BY STEPHEN LUNDUKThe new regime of President Thein Sein has made Myanmar a model of governance and modernity, in particular in terms of urban design.
But as Myanmar becomes a global destination for foreign visitors, its own houses are slowly turning into a new era of cultural tourism.
While many of the buildings in Myanmar are built with local materials, such as brick, stone, bamboo and coconut husks, the country is becoming increasingly reliant on imported materials, which are often made from foreign materials such as glass and aluminium.
One of the most important changes in the last few decades has been the development of urban house designs.
A lot of houses have been built from scratch, and the country has adopted a style that is more in line with the country’s past and present.
The country’s architects, however, have not always been happy with the way this has been done.
“We have to say that we are the architects who built houses from scratch and we did it with very limited materials and without any design principles,” said Chaw, who is now the head of Myanmar’s House Institute.
In this case, the architect is not trying to create something new, but to bring back a traditional style that had been forgotten and discarded, he said.
But for the country as a whole, it has come a long way from the days of colonial rule, when houses were mostly made of brick, lime, bamboo or coconut husk, and they were not designed to be beautiful.
The architects’ efforts to revive this tradition have been largely unsuccessful.
The government has made it a point to build modern buildings that are aesthetically pleasing, and many of these are designed to have a certain amount of style.
But many of those houses are not very clean and have a lot of decorative elements.
The architecture of these houses has been changed since the time of the British colonial rule.
In recent years, a new generation of architects and architects’ groups have been forming, aiming to revitalise this style.
These groups are also trying to bring new ideas and concepts to the country.
In May, for instance, the Association of Architects and Architects’ Associations of Myanmar (AARAM) was formed.
The association is a group of professional architectural and building experts who work together to ensure that the country does not repeat the mistakes of the colonial period.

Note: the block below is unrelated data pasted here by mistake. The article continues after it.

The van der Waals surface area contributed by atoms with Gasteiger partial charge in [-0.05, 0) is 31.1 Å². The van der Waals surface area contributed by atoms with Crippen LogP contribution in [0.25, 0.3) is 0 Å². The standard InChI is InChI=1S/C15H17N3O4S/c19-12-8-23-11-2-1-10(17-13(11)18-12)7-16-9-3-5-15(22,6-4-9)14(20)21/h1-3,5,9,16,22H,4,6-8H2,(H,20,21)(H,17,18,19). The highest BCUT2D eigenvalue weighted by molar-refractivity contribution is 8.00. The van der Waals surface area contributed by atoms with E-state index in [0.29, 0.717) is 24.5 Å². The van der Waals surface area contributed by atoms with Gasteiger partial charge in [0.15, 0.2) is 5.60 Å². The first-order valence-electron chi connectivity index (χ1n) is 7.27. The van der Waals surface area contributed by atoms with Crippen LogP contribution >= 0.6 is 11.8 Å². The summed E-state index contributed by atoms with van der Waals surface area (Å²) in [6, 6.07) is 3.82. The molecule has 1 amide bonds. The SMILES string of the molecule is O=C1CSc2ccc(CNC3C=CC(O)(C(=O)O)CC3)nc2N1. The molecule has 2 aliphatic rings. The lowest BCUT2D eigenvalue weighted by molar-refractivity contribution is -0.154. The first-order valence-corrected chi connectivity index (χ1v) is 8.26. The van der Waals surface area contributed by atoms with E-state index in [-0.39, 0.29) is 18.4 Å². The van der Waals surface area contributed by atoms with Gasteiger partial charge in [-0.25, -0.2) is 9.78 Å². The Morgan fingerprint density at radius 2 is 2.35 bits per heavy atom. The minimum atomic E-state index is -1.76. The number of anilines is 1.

The association is also trying its best to create a more harmonious and fair atmosphere.
AARam, which aims to develop professional architecture and buildings in the country, is also working on a project for building a modern university.
Its President, Dr Waw Rau, said the association was also trying very hard to create the right atmosphere for building new and sustainable structures.
It is also making efforts to promote the idea of building with sustainability.
The house that was built on a piece of forest land, as the architects say, is not meant to be a modern house, but it is a unique building that has a beautiful heritage.
“This house is not an ordinary house,” Dr Waws said.
“This is a very beautiful house with a history and it is made of wood.
So, it is an example of a traditional house.”
While some of these old houses have become more traditional, many of them are being built from the ground up with new techniques and materials.
Even the architect who designed the house in Chaw’s family has a new twist.
In an attempt to make it more accessible, the architects have removed the entire facade of the house and are using a wood frame to create two parallel sections of the same building.
Dr Waw also said the house is made from a variety of materials, and not just brick, but also bamboo, coconut huskin and bamboo.
The government also wants to create more affordable houses.
For this reason, the government is developing a new subsidy system to encourage the construction of affordable housing.
For instance, it plans to offer a subsidy of up to 10,000 Myanmar pounds (about $13) for a new house to be built on an area of land that was previously used for grazing.
With this subsidy, a builder will be able to build a house that costs less than the cost of a house in the city of Rakhine.
The development of affordable houses is part of the countrys ambitious plans to become a manufacturing hub, with the government set to introduce a scheme for foreign companies to locate their manufacturing operations in the new country.
The scheme has been dubbed the Myanmar Industrial Development (MID) Initiative.
The new initiative will help foreign companies invest in Myanmar by providing subsidies to local manufacturers.
According to Dr Wews, foreign companies are investing in Myanmar in order to attract investment from Myanmar and establish a manufacturing base in the former British colony.